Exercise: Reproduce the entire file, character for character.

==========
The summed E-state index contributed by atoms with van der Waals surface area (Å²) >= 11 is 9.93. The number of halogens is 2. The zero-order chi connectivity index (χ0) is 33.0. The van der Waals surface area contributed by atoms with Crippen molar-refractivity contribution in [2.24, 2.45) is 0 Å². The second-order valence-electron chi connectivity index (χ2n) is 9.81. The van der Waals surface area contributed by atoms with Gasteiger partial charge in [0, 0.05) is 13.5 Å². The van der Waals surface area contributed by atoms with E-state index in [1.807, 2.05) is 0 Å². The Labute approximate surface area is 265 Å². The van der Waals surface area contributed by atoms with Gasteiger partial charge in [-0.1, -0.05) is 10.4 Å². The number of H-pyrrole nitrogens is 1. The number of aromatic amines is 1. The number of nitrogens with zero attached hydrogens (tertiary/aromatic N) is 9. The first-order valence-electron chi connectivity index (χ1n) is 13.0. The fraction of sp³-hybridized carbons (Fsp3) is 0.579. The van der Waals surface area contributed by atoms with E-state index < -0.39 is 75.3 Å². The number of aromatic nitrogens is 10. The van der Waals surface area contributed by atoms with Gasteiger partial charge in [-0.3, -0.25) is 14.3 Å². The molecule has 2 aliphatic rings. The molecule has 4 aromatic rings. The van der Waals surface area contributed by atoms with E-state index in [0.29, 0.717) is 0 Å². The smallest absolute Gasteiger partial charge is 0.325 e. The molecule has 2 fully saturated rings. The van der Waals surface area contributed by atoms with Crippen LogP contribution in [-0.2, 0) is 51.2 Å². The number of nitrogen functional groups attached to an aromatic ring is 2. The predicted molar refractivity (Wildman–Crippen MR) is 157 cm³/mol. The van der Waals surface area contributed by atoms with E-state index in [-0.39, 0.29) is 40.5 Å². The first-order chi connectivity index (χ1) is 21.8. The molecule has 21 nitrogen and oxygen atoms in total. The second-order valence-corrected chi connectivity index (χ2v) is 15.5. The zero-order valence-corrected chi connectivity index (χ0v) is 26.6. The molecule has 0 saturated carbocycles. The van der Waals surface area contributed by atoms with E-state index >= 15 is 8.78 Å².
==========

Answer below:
The summed E-state index contributed by atoms with van der Waals surface area (Å²) >= 11 is 9.93. The number of halogens is 2. The zero-order chi connectivity index (χ0) is 33.0. The van der Waals surface area contributed by atoms with Crippen molar-refractivity contribution in [2.24, 2.45) is 0 Å². The second-order valence-electron chi connectivity index (χ2n) is 9.81. The van der Waals surface area contributed by atoms with Gasteiger partial charge in [0, 0.05) is 13.5 Å². The van der Waals surface area contributed by atoms with E-state index in [1.807, 2.05) is 0 Å². The Labute approximate surface area is 265 Å². The van der Waals surface area contributed by atoms with Gasteiger partial charge in [-0.1, -0.05) is 10.4 Å². The number of H-pyrrole nitrogens is 1. The number of aromatic amines is 1. The number of nitrogens with zero attached hydrogens (tertiary/aromatic N) is 9. The first-order valence-electron chi connectivity index (χ1n) is 13.0. The fraction of sp³-hybridized carbons (Fsp3) is 0.579. The van der Waals surface area contributed by atoms with E-state index < -0.39 is 75.3 Å². The number of aromatic nitrogens is 10. The van der Waals surface area contributed by atoms with Gasteiger partial charge in [-0.3, -0.25) is 14.3 Å². The molecule has 2 aliphatic rings. The molecule has 4 aromatic rings. The van der Waals surface area contributed by atoms with E-state index in [0.29, 0.717) is 0 Å². The smallest absolute Gasteiger partial charge is 0.325 e. The molecule has 2 fully saturated rings. The van der Waals surface area contributed by atoms with Crippen LogP contribution in [-0.2, 0) is 51.2 Å². The number of nitrogen functional groups attached to an aromatic ring is 2. The predicted molar refractivity (Wildman–Crippen MR) is 157 cm³/mol. The van der Waals surface area contributed by atoms with E-state index in [-0.39, 0.29) is 40.5 Å². The first-order chi connectivity index (χ1) is 21.8. The molecule has 21 nitrogen and oxygen atoms in total. The second-order valence-corrected chi connectivity index (χ2v) is 15.5. The zero-order valence-corrected chi connectivity index (χ0v) is 26.6. The molecule has 0 saturated carbocycles. The van der Waals surface area contributed by atoms with E-state index >= 15 is 8.78 Å².